Greg Solomon, an actuary who runs his own business, Eigengrey Consulting, shares with WiFA his motivation to be an ally, his role as a mentor, and advice for men so they can become a male ally.

 1. Tell us about yourself

I was born in South Africa, lived in London for over a decade, in Israel for a short time, and now have been in Hong Kong for a decade. I have been developing the system of self-improvement (improve perspective, become more effective) which is available freely online. I have two wonderful girls, aged 5 and 10, and want the world to be fair and open for them.  I have been a mentor for WiFA for the last three years, and as a result have met many incredibly ambitious and generous people.

2. What motivates you to be an ally in the financial services industry?

There is no doubt that it’s generally different for women and men in the workplace, and financial services industry also reflects this. This is not to say that every woman is paid less than her male counterparts, and that no company respects diversity and inclusion, but it is still a significant issue that needs to be addressed.

In many different articles, Harvard Business Review says that men play an important role in the empowerment of women, from small things (like taking our fair share of domestic responsibilities at home), to medium (mentoring women and being an ally), to bigger things (like challenging the thinking and approach of entire companies and their management teams). As someone with a wife, daughters, and sisters, I do not want the women close to me to accept less, nor to believe that there are things that they should be excluded from. And I do not want the world to be such that it only offers less while demanding more. It is therefore natural for me to want to make a difference more widely, and WiFA has been an amazing association for me to support over the years.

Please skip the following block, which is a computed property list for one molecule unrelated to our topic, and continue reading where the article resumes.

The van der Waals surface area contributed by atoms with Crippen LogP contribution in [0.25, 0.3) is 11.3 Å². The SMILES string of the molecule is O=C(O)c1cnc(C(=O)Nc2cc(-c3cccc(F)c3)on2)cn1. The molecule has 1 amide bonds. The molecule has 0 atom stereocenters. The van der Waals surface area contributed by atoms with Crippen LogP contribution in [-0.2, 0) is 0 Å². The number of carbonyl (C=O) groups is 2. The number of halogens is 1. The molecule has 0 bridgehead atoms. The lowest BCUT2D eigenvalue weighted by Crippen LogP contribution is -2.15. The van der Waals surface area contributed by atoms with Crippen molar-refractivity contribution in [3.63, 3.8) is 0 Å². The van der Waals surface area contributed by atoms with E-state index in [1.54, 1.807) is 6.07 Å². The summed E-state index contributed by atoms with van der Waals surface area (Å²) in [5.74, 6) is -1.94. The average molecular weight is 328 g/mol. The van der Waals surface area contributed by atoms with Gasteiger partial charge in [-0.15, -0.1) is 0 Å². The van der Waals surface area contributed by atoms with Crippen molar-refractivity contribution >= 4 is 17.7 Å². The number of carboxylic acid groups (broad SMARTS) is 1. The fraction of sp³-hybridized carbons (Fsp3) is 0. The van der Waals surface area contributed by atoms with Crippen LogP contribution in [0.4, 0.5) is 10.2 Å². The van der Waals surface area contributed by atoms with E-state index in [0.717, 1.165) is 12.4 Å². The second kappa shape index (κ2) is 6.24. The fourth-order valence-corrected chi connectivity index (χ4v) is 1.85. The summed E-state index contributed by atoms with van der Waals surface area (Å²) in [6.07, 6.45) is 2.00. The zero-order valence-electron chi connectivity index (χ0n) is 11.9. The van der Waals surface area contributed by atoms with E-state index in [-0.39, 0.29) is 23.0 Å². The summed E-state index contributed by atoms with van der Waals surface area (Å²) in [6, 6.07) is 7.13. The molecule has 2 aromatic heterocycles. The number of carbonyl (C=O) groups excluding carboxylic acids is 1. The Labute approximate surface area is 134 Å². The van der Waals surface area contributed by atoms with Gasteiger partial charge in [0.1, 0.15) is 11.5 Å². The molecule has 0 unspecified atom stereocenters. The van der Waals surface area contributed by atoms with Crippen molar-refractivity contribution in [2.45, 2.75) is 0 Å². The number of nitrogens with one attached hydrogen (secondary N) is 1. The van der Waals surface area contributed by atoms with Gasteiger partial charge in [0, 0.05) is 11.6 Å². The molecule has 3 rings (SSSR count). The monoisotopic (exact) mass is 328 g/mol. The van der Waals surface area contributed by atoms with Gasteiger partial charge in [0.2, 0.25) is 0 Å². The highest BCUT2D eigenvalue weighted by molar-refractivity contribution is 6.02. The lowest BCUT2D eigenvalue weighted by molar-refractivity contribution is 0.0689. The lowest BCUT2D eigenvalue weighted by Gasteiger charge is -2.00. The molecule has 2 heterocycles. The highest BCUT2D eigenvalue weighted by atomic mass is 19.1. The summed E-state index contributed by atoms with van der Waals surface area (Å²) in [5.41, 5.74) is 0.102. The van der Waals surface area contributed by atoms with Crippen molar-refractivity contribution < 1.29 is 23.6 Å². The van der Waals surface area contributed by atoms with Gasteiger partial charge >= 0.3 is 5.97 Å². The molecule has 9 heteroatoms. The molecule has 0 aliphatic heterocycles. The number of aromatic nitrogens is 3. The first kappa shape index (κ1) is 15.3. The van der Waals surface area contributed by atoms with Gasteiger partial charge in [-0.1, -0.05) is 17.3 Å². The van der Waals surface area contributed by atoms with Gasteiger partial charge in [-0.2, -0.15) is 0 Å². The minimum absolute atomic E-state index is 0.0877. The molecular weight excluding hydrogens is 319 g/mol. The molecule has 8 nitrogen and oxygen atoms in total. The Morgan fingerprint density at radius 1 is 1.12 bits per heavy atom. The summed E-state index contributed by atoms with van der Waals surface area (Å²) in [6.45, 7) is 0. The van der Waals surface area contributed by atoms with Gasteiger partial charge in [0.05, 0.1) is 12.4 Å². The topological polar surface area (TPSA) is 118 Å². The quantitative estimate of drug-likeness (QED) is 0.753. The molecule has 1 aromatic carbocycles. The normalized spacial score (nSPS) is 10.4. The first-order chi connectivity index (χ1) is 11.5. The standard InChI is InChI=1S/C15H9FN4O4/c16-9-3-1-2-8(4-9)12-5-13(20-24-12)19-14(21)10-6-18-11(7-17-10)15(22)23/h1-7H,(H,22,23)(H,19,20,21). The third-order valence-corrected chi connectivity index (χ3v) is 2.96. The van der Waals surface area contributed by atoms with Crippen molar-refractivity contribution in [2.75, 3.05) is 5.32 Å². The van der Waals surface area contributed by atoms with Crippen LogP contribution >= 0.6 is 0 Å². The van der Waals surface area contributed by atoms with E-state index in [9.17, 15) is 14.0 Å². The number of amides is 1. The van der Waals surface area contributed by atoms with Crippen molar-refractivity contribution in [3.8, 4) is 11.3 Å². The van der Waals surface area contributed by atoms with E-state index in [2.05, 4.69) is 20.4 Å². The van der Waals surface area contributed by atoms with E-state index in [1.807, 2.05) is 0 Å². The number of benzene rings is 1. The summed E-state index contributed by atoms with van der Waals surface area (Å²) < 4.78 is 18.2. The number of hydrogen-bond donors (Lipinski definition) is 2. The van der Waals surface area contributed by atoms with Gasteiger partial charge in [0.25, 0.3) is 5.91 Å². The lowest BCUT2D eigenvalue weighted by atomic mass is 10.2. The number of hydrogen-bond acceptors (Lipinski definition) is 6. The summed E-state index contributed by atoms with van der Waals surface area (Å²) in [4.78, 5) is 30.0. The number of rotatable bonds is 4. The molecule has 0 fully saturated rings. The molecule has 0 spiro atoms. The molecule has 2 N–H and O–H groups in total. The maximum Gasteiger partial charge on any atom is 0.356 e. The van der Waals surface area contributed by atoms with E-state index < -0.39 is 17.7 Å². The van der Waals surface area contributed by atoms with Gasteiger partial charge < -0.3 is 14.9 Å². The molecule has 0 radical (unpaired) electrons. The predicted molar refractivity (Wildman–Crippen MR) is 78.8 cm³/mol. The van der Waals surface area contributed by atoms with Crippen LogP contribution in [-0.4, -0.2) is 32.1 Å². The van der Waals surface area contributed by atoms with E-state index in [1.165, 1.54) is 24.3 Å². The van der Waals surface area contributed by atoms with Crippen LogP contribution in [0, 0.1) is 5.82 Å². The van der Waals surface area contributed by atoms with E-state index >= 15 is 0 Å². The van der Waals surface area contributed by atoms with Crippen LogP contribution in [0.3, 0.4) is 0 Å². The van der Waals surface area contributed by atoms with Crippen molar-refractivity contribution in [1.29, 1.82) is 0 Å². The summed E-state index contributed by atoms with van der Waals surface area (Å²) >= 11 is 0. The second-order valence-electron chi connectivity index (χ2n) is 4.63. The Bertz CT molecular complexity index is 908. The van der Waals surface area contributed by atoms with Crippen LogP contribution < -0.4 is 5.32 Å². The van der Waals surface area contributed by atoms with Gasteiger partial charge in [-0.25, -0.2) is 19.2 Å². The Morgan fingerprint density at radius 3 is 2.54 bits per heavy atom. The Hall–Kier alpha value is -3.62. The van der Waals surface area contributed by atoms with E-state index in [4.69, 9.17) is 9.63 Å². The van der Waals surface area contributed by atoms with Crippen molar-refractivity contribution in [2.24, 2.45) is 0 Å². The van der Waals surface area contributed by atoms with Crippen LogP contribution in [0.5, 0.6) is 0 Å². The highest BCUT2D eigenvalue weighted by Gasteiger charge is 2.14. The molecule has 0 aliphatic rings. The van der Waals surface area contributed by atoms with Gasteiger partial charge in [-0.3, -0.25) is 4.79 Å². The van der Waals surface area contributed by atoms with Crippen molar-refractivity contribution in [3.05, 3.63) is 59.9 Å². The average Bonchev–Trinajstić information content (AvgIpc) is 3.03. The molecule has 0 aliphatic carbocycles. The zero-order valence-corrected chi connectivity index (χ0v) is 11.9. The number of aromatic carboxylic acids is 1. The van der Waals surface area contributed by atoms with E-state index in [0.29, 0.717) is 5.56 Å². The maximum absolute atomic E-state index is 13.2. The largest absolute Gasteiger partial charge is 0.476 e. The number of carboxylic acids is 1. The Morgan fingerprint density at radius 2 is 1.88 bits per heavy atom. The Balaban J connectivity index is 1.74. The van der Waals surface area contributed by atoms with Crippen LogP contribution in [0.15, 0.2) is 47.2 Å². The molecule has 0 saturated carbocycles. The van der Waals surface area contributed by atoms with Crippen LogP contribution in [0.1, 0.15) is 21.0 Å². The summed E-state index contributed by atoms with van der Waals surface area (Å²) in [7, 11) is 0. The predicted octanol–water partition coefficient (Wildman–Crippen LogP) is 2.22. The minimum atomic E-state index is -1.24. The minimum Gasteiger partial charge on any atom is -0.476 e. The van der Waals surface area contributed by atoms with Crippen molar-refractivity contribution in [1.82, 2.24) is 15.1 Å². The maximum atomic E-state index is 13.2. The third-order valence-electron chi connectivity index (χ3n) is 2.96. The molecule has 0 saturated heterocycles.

3. Mentors play an important role in the development of the careers of women. Have you or are you mentoring a woman in finance? Please tell us about your experience.

I have mentored several women through WiFA, and others through corporate mentoring schemes at my previous companies. My role as a male ally is not to show them what “best practice” looks like, nor to have them aspire to behave like me.  

As a mentor in general, there are certain themes where I think individuals can get better – such as understanding and interacting with people, taking more risks, communication, storytelling, and influence.

Then as a male ally, it’s important to address some very specific topics, such as how a male might see and act in a certain situation (as a way of giving an alternative perspective), as well as topics including imposter syndrome, overwhelm, and emotional responses in the workplace.

4. What advice or guidance would you provide men so they can become an ally? What can they do better to support their female colleagues professionally?

It’s important to understand that being an ally isn’t about teaching women to be better.

The starting point could be about sharing alternative perspectives (“This is what a male might have done in your situation, which do you think would have been better?”).

But an ally should also be connecting his mentee to members of his own professional network. In that sense, an ally is an enabler more than a teacher.

The more that people think about diversity and inclusion, the more we talk about equitability, the more women stop believing the social conditioning about it being a man’s world and thus stop accepting anything other than what is fair, the sooner we can live in a world which we are proud of.

But regardless of what I think an ally should be doing, the important thing is that you have an open discussion with your mentee. Find out what she wants, make some suggestions, and take your journey together. I look forward to a time when there is no need for male allies. But we are still a long way from that. I’m grateful for the opportunity that WiFA provides for me to be part of the shift.